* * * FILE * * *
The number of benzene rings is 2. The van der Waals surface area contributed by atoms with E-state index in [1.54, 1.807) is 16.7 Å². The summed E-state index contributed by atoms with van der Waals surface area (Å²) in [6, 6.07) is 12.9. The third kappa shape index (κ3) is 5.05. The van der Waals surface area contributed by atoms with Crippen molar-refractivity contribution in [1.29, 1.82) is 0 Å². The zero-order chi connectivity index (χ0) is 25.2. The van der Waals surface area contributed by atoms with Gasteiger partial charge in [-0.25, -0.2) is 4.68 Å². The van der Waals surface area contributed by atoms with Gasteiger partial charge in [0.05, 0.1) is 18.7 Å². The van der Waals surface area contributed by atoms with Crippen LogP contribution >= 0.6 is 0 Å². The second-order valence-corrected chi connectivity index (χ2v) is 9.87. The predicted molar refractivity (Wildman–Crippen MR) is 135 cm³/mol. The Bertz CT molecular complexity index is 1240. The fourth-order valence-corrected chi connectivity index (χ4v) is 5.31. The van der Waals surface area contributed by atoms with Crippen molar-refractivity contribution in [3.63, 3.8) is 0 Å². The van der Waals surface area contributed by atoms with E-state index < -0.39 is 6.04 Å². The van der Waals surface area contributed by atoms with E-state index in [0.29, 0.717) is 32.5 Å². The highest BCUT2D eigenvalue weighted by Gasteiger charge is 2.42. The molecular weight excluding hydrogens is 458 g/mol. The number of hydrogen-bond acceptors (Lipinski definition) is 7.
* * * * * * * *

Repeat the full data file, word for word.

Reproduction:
The number of benzene rings is 2. The van der Waals surface area contributed by atoms with E-state index in [1.54, 1.807) is 16.7 Å². The summed E-state index contributed by atoms with van der Waals surface area (Å²) in [6, 6.07) is 12.9. The third kappa shape index (κ3) is 5.05. The van der Waals surface area contributed by atoms with Crippen molar-refractivity contribution in [1.29, 1.82) is 0 Å². The zero-order chi connectivity index (χ0) is 25.2. The van der Waals surface area contributed by atoms with Gasteiger partial charge in [-0.25, -0.2) is 4.68 Å². The van der Waals surface area contributed by atoms with Gasteiger partial charge in [0.05, 0.1) is 18.7 Å². The van der Waals surface area contributed by atoms with Crippen LogP contribution >= 0.6 is 0 Å². The second-order valence-corrected chi connectivity index (χ2v) is 9.87. The predicted molar refractivity (Wildman–Crippen MR) is 135 cm³/mol. The Bertz CT molecular complexity index is 1240. The fourth-order valence-corrected chi connectivity index (χ4v) is 5.31. The van der Waals surface area contributed by atoms with Crippen molar-refractivity contribution in [3.63, 3.8) is 0 Å². The van der Waals surface area contributed by atoms with E-state index < -0.39 is 6.04 Å². The van der Waals surface area contributed by atoms with E-state index in [0.29, 0.717) is 32.5 Å². The highest BCUT2D eigenvalue weighted by Gasteiger charge is 2.42. The molecular weight excluding hydrogens is 458 g/mol. The number of hydrogen-bond acceptors (Lipinski definition) is 7.